As part of the Families First Coronavirus Response Act (the “Act”), Congress eliminated patient cost-sharing for Coronavirus (COVID-19) diagnostic testing and testing-related services provided under any employer-sponsored group health plan. This impacts all employer plans, insured and self-funded, of all sizes. The provisions are effective as of March 18 and will continue on a temporary

On March 13, 2020, President Trump declared a national emergency under the Robert T. Stafford Disaster Relief and Emergency Assistance Act (the “Declaration”) due to extraordinary circumstances resulting from Coronavirus. This Declaration opens up new methods for employers to provide tax-favored financial assistance to employees who are affected, directly or indirectly, by the virus.

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An increasing number of jurisdictions around the country, including parts of California, New Jersey and Washington, DC, are mandating that employers provide commuter benefit programs that allow employees to pay for commuting costs on a pre-tax basis. While the requirements are similar across most jurisdictions, there are specific rules for which employees are covered under the different laws and other key distinctions. When budgeting and developing these programs, employers should be mindful of the different conditions under state and local law to ensure that commuter benefits meet all applicable requirements.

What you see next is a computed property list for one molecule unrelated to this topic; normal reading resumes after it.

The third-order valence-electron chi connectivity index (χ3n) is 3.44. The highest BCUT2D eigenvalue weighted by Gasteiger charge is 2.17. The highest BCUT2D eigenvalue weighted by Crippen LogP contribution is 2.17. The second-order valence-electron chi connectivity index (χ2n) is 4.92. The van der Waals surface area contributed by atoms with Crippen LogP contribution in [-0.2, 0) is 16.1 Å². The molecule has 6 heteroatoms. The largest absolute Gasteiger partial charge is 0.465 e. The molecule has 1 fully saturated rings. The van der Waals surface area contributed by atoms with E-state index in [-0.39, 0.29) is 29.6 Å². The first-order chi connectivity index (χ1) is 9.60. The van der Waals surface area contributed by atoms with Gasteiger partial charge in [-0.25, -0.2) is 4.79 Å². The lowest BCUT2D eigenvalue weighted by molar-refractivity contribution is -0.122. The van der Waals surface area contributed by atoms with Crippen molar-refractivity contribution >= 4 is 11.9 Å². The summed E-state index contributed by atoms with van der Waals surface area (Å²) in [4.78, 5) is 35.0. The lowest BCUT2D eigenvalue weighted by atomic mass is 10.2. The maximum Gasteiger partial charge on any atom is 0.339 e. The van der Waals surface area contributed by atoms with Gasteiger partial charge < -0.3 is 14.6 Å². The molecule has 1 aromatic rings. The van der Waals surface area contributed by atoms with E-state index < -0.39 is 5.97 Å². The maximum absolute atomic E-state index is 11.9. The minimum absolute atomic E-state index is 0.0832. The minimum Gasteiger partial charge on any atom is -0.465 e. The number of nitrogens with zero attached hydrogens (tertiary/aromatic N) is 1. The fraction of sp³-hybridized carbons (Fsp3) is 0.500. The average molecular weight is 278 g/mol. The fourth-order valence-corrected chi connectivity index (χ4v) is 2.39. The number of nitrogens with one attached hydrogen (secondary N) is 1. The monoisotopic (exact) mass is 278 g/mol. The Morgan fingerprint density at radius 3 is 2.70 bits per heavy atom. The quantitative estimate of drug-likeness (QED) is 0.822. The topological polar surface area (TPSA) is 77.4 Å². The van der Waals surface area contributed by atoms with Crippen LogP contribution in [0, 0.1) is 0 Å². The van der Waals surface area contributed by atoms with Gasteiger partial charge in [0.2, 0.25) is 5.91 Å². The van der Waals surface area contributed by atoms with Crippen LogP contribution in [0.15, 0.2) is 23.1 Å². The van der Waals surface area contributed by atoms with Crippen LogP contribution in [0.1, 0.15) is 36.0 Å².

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For 2020, legislation enacted in December of 2019 dramatically increases penalties imposed by the Internal Revenue Code (the Code) for late filing of certain employee benefit plan notices and reports. In addition, a final rule published by the Department of Labor (DOL) makes inflation adjustments to a wide range of penalties. Learn the penalty amounts

Corporations looking to use partnerships to avoid the executive compensation deduction limitation may be out of luck. The new proposed regs (REG-122180-18) on the section 162(m) executive compensation deduction limitation include a rule on compensation paid by a partnership to an executive of a publicly held corporation that’s subject to the limitation.

McDermott’s Andrew C.

Recently, the Department of Labor (DOL) published final rules clarifying the circumstances under which “bona fide” groups or associations of employers and professional employer organizations (PEOs) may be permitted to sponsor single defined contribution multiple employer plans (MEPs). Concurrently, the Internal Revenue Service (IRS) published proposed rules detailing an exception to the “one bad apple”